Rise Above Thyself

By Alvin J. Teage

The Perspective
Atlanta, Georgia

May 14, 2002

The excessive desire for Liberia’s wealth is taking tolls. You don’t need to go to neighboring refugee camps to see the suffering of Liberians. Just stand in the main districts in any part of Liberia and look around. You will see troubled adults, barefoot boys begging for a few coins, young girls selling their bodies, and the like. Why is there such darkness over our land? The children of Liberia should not be begging or selling their precious bodies on the streets; they should be in schools. They should not be forced to the battlefronts to fight Taylor’s war for profit; they should be at home with their families. Half of the population should not be in neighboring refugee camps or internally displaced; Liberia belongs to all of her people. Our women should not be worrying about unwanted touches from the NPFL-NPP terrorists; they should be able to sleep at night.

In these trying times, Liberians have been considering several approaches for the problems that confront their now hostage country. Proposals have been offered; and opposition members have talked. Yet, in spite of the various public outcries for a meeting of the opposition minds, they have yet to meet. I am reminded of a story about a fenced in sheep. Though the sheep was in the midst of a lot of green grass and fresh water, it for reasons unknown, tried day after day to get across the other side of the barbed wires fence. The sheep slowly bled to death. This is somewhat analogous to the situation faced by some Liberian opposition leaders. After all these years and in spite of the many calls from the masses for oppositional UNITY, it is still being rumored that some members of the opposition are far from it. These distanced opposition members are concerned that a unified stand would mean that they will have to give up their leadership seats. Not so! Moreover, it puzzles the mind that these Liberians need to be constantly reminded that they do not have the luxury of time to conduct business as usual. So what is needed?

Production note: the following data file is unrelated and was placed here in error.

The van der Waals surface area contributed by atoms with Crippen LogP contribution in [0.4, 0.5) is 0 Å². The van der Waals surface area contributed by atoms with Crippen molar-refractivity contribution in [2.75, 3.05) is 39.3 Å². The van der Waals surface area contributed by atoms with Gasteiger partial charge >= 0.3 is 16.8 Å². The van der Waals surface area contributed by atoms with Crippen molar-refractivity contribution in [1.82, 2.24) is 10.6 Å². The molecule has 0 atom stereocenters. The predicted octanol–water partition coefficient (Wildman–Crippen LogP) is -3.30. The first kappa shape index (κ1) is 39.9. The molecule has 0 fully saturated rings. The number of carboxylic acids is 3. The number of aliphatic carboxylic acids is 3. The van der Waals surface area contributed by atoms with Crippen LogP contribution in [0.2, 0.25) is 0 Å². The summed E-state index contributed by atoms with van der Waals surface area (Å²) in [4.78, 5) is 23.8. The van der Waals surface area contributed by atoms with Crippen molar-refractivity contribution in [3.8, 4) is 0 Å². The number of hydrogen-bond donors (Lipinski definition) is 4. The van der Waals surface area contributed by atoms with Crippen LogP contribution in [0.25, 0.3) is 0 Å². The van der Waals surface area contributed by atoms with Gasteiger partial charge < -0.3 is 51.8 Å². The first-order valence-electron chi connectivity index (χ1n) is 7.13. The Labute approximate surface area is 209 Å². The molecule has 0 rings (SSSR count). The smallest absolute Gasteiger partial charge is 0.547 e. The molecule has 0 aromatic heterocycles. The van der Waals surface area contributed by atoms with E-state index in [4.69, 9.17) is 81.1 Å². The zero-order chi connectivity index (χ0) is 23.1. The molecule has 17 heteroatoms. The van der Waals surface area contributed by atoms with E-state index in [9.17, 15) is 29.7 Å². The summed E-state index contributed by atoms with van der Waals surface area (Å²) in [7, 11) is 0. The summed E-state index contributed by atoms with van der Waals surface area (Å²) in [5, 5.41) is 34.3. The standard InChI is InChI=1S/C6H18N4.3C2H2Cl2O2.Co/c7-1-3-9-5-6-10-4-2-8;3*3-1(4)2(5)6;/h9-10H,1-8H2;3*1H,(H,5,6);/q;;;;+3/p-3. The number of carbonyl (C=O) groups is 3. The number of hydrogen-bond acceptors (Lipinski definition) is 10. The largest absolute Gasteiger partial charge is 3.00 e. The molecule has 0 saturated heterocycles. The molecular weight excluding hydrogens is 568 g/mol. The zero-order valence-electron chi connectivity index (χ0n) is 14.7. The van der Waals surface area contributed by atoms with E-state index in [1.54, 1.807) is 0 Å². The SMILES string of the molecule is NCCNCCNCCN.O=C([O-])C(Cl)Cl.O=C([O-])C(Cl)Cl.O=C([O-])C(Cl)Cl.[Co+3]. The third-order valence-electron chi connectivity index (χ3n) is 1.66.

Elementary notions of patriotism require that Liberian opposition leaders must rise above themselves and unite for the general interest. Let’s face it! The firm division of views has gotten us nowhere. So the recent news that some members of the exiled opposition have decided to start serious talks, is encouraging. The big question now is: Are these opposition leaders willing to suspend personal political campaigns and unite their minds for the limited purpose of making Liberia conducive for democracy?

Mr. and Mrs. Opposition, in the soon to come talks for Unity, great caution should be used not to let the desire for personal advancements deny the Liberian people the freedoms that can be secured by rising above oneself. I am not suggesting that a meeting of the opposition minds would be required for eternity. You are, however, urged to note that Liberia is at a crossroad. And since time is of the essence, there should be no attempt to create a conundrum out of a fairly straightforward matter. Your disunity is a major impediment to ridding Liberia of Terrorist Charles Taylor. It should also be added that you have had many years for planning. As a result, and in the spirit of the general interest, you must now suspend your personal political campaigns and unite your minds for the limited purpose of defeating Terrorist Taylor. For the sake of the general interest, please affirmatively reach out and touch other opposition leaders. In doing so, be a realist. There will be detractors of democracy at these serious talks. But don’t get comatose if these detractors seem difficult at first try. It would be extremely unfair to make personal differences the basis for denying the Liberian people the freedoms they so need. So work harder. If you push yourself; if you refuse to be satisfied with disunity, you shall find another Liberian patriot with whom you can work with. Our people have suffered too long! You must not let this golden opportunity slip between your fingers.

We are encouraged that the recent terror attacks on Counselor Tiawan Gongloe were condemned by many, if not all, of the Liberian opposition leaders. Counselor Gongloe (may he speedily rebound) is a good man who did not deserve the illegal treatment he received from Terrorist Charles Taylor. But as shocking as the terror attacks on Counselor Gongloe are, they shouldn’t be surprising. Similar terror acts are committed by Terrorist Taylor against lesser-known Liberians day after day. And until Liberians wake up and see that Terrorist Taylor has no ounce of democracy, these terror attacks should be expected.

Think about it! If the summoned opposition fails to act for the general interest of the people of Liberia, what justification can be given by said opposition for its calls for foreign intervention? On the other hand, if the Liberian situation is judged in terms of urgency, wouldn’t it be expected that the opposition will come out of the soon to come talks with a Unified Stand? A few of our disadvantaged Liberian brothers and sisters living in Ghana asked it best: "How could we support any Liberian candidate who does not seem to be in a hurry and is not committed to remedying our subhuman conditions?" How, indeed!

© The Perspective
P.O. Box 450493
Atlanta, GA 31145
Website: www.theperspective.org
E-mail: editor@theperspective.org